• if there is an urgent issue, refer the case for a hearing (which is a short hearing only about that issue). That may occur on the same day or another day depending on the issue, or
  • make procedural orders about the steps each party must take to progress the matter.

Parties and their legal representatives will be expected to assist the Judicial Registrar to identify the issues and consider the most appropriate case management steps. This means preparation of the case for a private mediation, legal aid conference, arbitration, family dispute resolution, conciliation conference or other dispute resolution event.

A Judicial Registrar will not usually make orders for attendance at a dispute resolution event until valuations and exchange of documents are completed. It is important that both parties have enough information to negotiate meaningfully at a dispute resolution conference.

Before the Judicial Registrar’s list starts

Before entering the courtroom (virtual or physical), you should:

  • watch the video, What to expect when attending a court hearing
  • turn off other electronic equipment, including mobile phones
  • remove hats and sunglasses, unless for medical or religious reasons, and
  • follow the instructions provided to you by the Court. 

Do not bring any food or drink into the virtual courtroom and keep your camera off and microphone on mute until your matter is called.

When the list starts

The associate or court officer will announce that the Court is in session when the Judicial Registrar enters the courtroom. You do not need to stand in a virtual courtroom, but you should stand on each occasion if you are attending in person. You can take your seat once the Judicial Registrar has sat down.

The way in which Judicial Registrars conduct the list will vary. Some Judicial Registrars may call through the list alphabetically or in numerical order. Others may ask for cases to be ‘stood down’ and deal with consent cases or applications for adjournment first. If you are unsure, ask the associate or court officer before the list starts.

If your case is ‘stood down’ it will be put on hold for a short time. The Court will deal with your case later in the day and you will be told when to rejoin the Microsoft Teams link or return to the courtroom. This gives you an opportunity to negotiate, define the issues in dispute and possibly reach an agreement with the other party. This is different from an ‘adjournment’. If your case is adjourned, it will be postponed to another day.

The Judicial Registrar may give you an opportunity (if it is safe to do so) to negotiate any urgent issues. If you have not (yet) reached agreement on a valuer or valuer(s), or particular financial documents to be exchanged, your case is likely to be stood down to allow negotiations to occur.

Procedure in the courtroom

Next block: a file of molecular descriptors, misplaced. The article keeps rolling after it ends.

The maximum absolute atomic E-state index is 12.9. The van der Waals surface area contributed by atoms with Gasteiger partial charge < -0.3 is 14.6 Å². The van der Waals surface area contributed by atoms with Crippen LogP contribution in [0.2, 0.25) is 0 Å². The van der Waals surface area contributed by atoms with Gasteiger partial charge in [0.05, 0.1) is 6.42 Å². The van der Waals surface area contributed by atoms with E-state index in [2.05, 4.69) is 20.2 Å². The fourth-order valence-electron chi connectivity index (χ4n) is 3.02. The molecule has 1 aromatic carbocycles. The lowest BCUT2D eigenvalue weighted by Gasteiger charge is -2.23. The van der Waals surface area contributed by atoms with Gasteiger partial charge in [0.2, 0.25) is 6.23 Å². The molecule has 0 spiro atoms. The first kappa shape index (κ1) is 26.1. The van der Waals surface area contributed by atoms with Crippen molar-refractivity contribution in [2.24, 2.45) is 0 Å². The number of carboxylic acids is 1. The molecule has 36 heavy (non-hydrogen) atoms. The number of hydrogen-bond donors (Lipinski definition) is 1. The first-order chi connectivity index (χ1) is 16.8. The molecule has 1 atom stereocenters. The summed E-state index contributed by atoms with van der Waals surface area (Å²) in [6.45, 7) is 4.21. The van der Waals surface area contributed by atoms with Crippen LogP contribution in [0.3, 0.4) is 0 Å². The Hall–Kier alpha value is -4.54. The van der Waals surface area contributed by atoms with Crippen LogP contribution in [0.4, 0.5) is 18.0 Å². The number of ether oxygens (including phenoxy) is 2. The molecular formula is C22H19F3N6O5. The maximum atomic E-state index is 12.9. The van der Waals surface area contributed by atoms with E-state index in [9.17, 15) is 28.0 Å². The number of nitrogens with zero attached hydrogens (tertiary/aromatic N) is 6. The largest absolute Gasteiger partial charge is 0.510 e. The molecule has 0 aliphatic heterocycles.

When your case is called, turn on your camera and microphone in a virtual courtroom, or move to the bar table if you are attending in person. Make sure you can clearly see, and be seen by, the Judicial Registrar. If you have concerns about your safety, you should communicate that in the way set out above prior to the start of the court event. You should address the Judicial Registrar as ‘Judicial Registrar’ or ‘Registrar’.

Do not:

  • address comments to other people in the courtroom
  • point or use abusive language
  • raise your voice or shout, or
  • interrupt when the other party or the judicial registrar is talking, even if you disagree with what they are saying – you will be given an opportunity to tell your side of the story.

Usually, the Judicial Registrar will rely on the evidence that has been filed in your case in the form of the Court documents.

You are likely to be given an opportunity to agree on a valuer or valuer(s) of property in dispute. If you cannot agree, the Judicial Registrar might choose one. If you have a preferred valuer, you should file affidavit evidence of the qualifications and experience of the valuer, and that valuer’s fees.

If necessary, the Judicial Registrar will make orders about who pays for the valuation(s) and who should file a copy of the valuation. If there is a dispute about how a valuation will be organised, a judicial registrar can make orders about who, and how, a valuer is instructed. It may be as simple as writing to the valuer and providing a copy of the Court order.

More information on going to court is available in the fact sheet Going to Court – tips for your court hearing and on the Courts’ website at:

What happens next?

This will depend on the orders made by the Judicial Registrar on the first court date. You need to comply with any orders made by the Judicial Registrar.


If necessary, the Judicial Registrar will make orders about who pays for the valuation(s) and who should file a copy of the valuation.

If there is a dispute about how a valuation will be organised, a Judicial Registrar can make orders about who, and how, a valuer is instructed. It may be as simple as writing to the valuer and providing a copy of the Court order.

After a valuation is completed, you can ask the valuer to swear or affirm a short affidavit attaching their valuation. This document can then be filed electronically as an ‘affidavit’ using the Commonwealth Courts Portal at: For more information see How do I eFile?